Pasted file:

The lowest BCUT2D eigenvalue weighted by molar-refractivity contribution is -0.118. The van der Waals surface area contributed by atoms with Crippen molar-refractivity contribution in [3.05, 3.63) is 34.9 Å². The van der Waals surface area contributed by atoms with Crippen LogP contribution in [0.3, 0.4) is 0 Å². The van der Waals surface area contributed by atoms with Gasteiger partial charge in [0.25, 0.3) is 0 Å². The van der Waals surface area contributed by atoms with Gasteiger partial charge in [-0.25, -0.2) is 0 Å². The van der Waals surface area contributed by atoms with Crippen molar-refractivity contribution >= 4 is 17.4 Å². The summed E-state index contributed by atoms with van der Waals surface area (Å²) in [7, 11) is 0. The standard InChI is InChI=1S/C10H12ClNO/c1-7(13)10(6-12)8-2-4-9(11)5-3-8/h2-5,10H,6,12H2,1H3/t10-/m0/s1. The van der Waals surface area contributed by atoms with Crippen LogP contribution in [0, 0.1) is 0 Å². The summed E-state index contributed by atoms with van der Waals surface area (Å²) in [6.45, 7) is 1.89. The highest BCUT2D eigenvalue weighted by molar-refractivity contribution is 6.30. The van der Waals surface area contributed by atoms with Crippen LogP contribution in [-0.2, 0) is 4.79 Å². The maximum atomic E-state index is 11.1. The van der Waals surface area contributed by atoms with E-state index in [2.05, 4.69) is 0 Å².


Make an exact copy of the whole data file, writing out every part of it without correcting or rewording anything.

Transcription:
The lowest BCUT2D eigenvalue weighted by molar-refractivity contribution is -0.118. The van der Waals surface area contributed by atoms with Crippen molar-refractivity contribution in [3.05, 3.63) is 34.9 Å². The van der Waals surface area contributed by atoms with Crippen LogP contribution in [0.3, 0.4) is 0 Å². The van der Waals surface area contributed by atoms with Gasteiger partial charge in [0.25, 0.3) is 0 Å². The van der Waals surface area contributed by atoms with Gasteiger partial charge in [-0.25, -0.2) is 0 Å². The van der Waals surface area contributed by atoms with Crippen molar-refractivity contribution >= 4 is 17.4 Å². The summed E-state index contributed by atoms with van der Waals surface area (Å²) in [7, 11) is 0. The standard InChI is InChI=1S/C10H12ClNO/c1-7(13)10(6-12)8-2-4-9(11)5-3-8/h2-5,10H,6,12H2,1H3/t10-/m0/s1. The van der Waals surface area contributed by atoms with Crippen LogP contribution in [0, 0.1) is 0 Å². The summed E-state index contributed by atoms with van der Waals surface area (Å²) in [6.45, 7) is 1.89. The highest BCUT2D eigenvalue weighted by molar-refractivity contribution is 6.30. The van der Waals surface area contributed by atoms with Crippen LogP contribution in [-0.2, 0) is 4.79 Å². The maximum atomic E-state index is 11.1. The van der Waals surface area contributed by atoms with E-state index in [2.05, 4.69) is 0 Å².